The NACBA, or National Association of Consumer Bankruptcy Attorneys, has designed a principal paydown plan with the goal of helping homeowners who are facing foreclosure, and who file for bankruptcy under Chapter 13 as a wage earner. This plan would prevent foreclosure on the home and allow the homeowner to make payments that are fully applied to the principal on the mortgage for 5 years and eliminate any interest during this period.
Representative Zoe Lofgren, a democrat from California, first introduced the Principal Paydown Plan at a meeting where 19 members of Congress were present, and the endorsements for this plan were numerous. The Federal House Finance Agency was asked by Congress to authorize and implement the Principal Paydown Plan so that homeowners who were facing foreclosure and were underwater on their mortgages could get help under Chapter 13 bankruptcy. Congress requested that Fannie Mae and Freddie Mac be required by the FHFA to accept a principal paydown plan during Chapter 13 bankruptcy so the homeowner did not lose their home.
What The Principal Paydown Plan Does
A principal paydown plan allows underwater homeowners facing foreclosure and in Chapter 13 bankruptcy to get modifications to government sponsored enterprise loans because of bankruptcy. The principal of the mortgage would not be changed in any way, but modifications to the interest charged on the principal would be made. The executive summary of the Principal Paydown Plan outlines the following benefits and components:
- Use of the plan in GSE Fannie Mae and Freddie Mac owned and insured loans would reduce both taxpayer and federal government liability.
- Reduce the interest rate to 0% for five years (the longest repayment plan period in a Chapter 13 bankruptcy) so the borrower’s monthly loan payments are all principal.
- Similar to HAMP modifications, the monthly payment amount is calculated at 31% of the homeowner’s gross income.
- There is no cramdown involved. The homeowner actually pays down the principal amount due on the loan.
- Restructure an under-secured mortgage in Chapter 13. This would allow the homeowner to pay down the principal amount due on the loan, reduce the negative equity, and acquire equity faster than is possible under the existing loan agreement.
- The bankruptcy judge confirms the Chapter 13 debtor’s eligibility for the five-year Principal Paydown Plan, the feasibility of the proposed monthly payments and, once confirmed, oversees the plan implementation.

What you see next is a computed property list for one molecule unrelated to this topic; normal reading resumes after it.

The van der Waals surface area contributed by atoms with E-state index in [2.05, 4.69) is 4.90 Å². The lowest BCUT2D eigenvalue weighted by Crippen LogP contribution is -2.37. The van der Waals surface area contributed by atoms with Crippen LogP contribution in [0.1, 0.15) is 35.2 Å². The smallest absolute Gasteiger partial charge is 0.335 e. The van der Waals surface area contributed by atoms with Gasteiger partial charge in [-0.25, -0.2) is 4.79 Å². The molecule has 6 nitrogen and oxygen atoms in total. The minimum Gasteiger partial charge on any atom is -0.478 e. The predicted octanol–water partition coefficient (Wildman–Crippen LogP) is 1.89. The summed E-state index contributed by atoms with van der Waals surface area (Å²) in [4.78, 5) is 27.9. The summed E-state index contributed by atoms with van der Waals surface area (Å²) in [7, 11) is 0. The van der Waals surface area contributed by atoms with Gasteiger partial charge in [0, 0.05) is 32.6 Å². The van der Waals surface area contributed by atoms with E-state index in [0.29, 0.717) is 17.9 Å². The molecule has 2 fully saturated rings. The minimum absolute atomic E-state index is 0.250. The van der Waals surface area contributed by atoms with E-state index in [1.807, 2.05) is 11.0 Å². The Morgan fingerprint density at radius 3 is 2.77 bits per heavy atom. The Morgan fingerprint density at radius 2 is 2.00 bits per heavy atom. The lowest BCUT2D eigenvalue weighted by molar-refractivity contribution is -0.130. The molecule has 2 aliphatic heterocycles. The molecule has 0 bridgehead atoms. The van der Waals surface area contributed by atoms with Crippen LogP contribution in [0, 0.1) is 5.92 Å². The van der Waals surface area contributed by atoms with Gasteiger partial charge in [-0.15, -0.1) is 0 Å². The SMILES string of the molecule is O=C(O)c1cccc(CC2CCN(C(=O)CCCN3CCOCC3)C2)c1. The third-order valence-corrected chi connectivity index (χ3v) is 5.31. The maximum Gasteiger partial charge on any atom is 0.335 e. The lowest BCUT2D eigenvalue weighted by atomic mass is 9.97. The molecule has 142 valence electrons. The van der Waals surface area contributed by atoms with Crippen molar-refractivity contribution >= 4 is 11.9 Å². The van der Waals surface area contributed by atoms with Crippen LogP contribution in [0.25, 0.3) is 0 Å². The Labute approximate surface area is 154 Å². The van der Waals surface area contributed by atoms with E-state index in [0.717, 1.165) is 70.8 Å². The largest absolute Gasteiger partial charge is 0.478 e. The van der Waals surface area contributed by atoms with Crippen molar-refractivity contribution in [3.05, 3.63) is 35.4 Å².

- When the five-year plan is complete, the homeowner’s remaining principal balance is amortized over 25 years (“at the Freddie Mac survey rate”).
- In exchange for five years of interest free mortgage payments, the debtor agrees to a general settlement against the lender and loan servicer for all claims the borrower has “avoiding future title and loan litigation.”
Keeping homeowners in their homes and communities is vital, and the foreclosure and housing crisis has proven this fact. The neighborhood and community where the home is located will have improved stability, and the number of foreclosures that create a blight on certain neighborhoods would drop significantly.
FHFA Refuses To Implement The Principal Paydown Plan
When the Principal Paydown Plan was first released by the NACBA the acting director of the FHFA, Edward DeMarco, was in favor of helping homeowners in distress and facing foreclosure. According to DeMarco the plan was a “credible way to address the crisis while recognizing various interest mortgaged properties.” Ironically Congress was then notified that the FHFA would not implement this plan, and the reasoning for this refusal is astonishing. According to the letter received by Congress “Because not enough GSE borrowers would benefit, the FHFA has decided that it was not worth requiring Fannie Mae and Freddie Mac to agree to such plans.” The FHFA refuses to say that the Principal Paydown Plan will not work, in fact all of the evidence points to the contrary. Instead the agency figures that the work involved is too much of a hassle since millions of homeowners will not benefit. If you are a homeowner who is at risk of foreclosure you may feel helpless and alone, but the NACBA will continue to push for mortgage modification assistance with the help of Congress.
If you are a homeowner facing foreclosure or other debt problems we can help. The bankruptcy attorneys at Richard West Law can help provide a free debt consolidation consultation to help you find the right answer for your unique debt problems and circumstances. Visit https://www.debtfreeohio.com or call (513)771-8700 or (937)748-1749 to get the answers you want, and the financial relief you are looking for.